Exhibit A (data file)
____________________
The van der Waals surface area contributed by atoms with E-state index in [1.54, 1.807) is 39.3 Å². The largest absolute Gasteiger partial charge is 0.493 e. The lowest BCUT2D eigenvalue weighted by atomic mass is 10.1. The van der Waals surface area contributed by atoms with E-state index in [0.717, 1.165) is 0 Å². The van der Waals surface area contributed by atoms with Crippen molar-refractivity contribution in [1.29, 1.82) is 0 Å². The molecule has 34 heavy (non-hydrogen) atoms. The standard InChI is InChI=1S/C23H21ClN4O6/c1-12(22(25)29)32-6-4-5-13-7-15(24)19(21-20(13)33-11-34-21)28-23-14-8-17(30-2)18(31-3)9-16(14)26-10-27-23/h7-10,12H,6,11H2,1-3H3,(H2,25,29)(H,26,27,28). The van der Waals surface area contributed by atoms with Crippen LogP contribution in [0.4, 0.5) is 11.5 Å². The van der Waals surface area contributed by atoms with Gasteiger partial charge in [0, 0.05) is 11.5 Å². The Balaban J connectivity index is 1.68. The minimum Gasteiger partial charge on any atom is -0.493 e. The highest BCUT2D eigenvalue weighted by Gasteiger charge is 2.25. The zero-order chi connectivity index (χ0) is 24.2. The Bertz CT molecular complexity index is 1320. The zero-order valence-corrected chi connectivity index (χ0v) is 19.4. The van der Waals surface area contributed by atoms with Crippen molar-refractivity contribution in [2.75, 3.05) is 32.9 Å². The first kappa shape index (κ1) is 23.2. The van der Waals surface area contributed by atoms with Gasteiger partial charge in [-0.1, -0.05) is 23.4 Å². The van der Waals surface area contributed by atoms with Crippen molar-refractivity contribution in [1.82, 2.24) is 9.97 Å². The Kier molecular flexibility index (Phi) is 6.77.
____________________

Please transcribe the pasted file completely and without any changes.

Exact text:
The van der Waals surface area contributed by atoms with E-state index in [1.54, 1.807) is 39.3 Å². The largest absolute Gasteiger partial charge is 0.493 e. The lowest BCUT2D eigenvalue weighted by atomic mass is 10.1. The van der Waals surface area contributed by atoms with E-state index in [0.717, 1.165) is 0 Å². The van der Waals surface area contributed by atoms with Crippen molar-refractivity contribution in [1.29, 1.82) is 0 Å². The molecule has 34 heavy (non-hydrogen) atoms. The standard InChI is InChI=1S/C23H21ClN4O6/c1-12(22(25)29)32-6-4-5-13-7-15(24)19(21-20(13)33-11-34-21)28-23-14-8-17(30-2)18(31-3)9-16(14)26-10-27-23/h7-10,12H,6,11H2,1-3H3,(H2,25,29)(H,26,27,28). The van der Waals surface area contributed by atoms with Crippen LogP contribution in [0.4, 0.5) is 11.5 Å². The van der Waals surface area contributed by atoms with Gasteiger partial charge in [0, 0.05) is 11.5 Å². The Balaban J connectivity index is 1.68. The minimum Gasteiger partial charge on any atom is -0.493 e. The highest BCUT2D eigenvalue weighted by Gasteiger charge is 2.25. The zero-order chi connectivity index (χ0) is 24.2. The Bertz CT molecular complexity index is 1320. The zero-order valence-corrected chi connectivity index (χ0v) is 19.4. The van der Waals surface area contributed by atoms with Crippen molar-refractivity contribution in [2.75, 3.05) is 32.9 Å². The first kappa shape index (κ1) is 23.2. The van der Waals surface area contributed by atoms with Gasteiger partial charge in [-0.1, -0.05) is 23.4 Å². The van der Waals surface area contributed by atoms with Crippen molar-refractivity contribution in [1.82, 2.24) is 9.97 Å². The Kier molecular flexibility index (Phi) is 6.77.